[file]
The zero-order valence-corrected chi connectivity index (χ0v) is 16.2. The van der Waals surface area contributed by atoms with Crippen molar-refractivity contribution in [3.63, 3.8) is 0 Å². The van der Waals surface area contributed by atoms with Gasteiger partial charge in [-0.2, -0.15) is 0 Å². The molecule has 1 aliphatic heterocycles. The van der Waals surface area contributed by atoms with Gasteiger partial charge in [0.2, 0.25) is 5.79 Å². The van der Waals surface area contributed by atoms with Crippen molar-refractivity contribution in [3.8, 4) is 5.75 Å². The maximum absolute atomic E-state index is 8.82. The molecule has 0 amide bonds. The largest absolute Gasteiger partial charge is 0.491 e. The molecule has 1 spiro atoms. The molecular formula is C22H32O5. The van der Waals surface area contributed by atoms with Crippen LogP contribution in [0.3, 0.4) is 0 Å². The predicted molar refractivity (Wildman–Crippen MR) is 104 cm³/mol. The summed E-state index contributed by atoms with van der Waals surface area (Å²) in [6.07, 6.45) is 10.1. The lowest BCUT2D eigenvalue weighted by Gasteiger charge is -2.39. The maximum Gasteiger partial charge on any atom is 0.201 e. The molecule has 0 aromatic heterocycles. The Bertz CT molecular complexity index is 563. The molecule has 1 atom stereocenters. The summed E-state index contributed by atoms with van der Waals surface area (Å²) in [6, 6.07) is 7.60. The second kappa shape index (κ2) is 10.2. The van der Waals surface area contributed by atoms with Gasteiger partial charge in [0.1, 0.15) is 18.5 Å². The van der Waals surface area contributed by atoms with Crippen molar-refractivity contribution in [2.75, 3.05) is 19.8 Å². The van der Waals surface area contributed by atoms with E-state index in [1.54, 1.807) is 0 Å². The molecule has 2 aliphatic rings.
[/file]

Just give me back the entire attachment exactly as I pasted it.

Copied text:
The zero-order valence-corrected chi connectivity index (χ0v) is 16.2. The van der Waals surface area contributed by atoms with Crippen molar-refractivity contribution in [3.63, 3.8) is 0 Å². The van der Waals surface area contributed by atoms with Gasteiger partial charge in [-0.2, -0.15) is 0 Å². The molecule has 1 aliphatic heterocycles. The van der Waals surface area contributed by atoms with Gasteiger partial charge in [0.2, 0.25) is 5.79 Å². The van der Waals surface area contributed by atoms with Crippen molar-refractivity contribution in [3.8, 4) is 5.75 Å². The maximum absolute atomic E-state index is 8.82. The molecule has 0 amide bonds. The largest absolute Gasteiger partial charge is 0.491 e. The molecule has 1 spiro atoms. The molecular formula is C22H32O5. The van der Waals surface area contributed by atoms with Crippen LogP contribution in [0.3, 0.4) is 0 Å². The predicted molar refractivity (Wildman–Crippen MR) is 104 cm³/mol. The summed E-state index contributed by atoms with van der Waals surface area (Å²) in [6.07, 6.45) is 10.1. The lowest BCUT2D eigenvalue weighted by Gasteiger charge is -2.39. The maximum Gasteiger partial charge on any atom is 0.201 e. The molecule has 0 aromatic heterocycles. The Bertz CT molecular complexity index is 563. The molecule has 1 atom stereocenters. The summed E-state index contributed by atoms with van der Waals surface area (Å²) in [6, 6.07) is 7.60. The second kappa shape index (κ2) is 10.2. The van der Waals surface area contributed by atoms with Gasteiger partial charge in [0.1, 0.15) is 18.5 Å². The van der Waals surface area contributed by atoms with Crippen molar-refractivity contribution in [2.75, 3.05) is 19.8 Å². The van der Waals surface area contributed by atoms with E-state index in [1.54, 1.807) is 0 Å². The molecule has 2 aliphatic rings.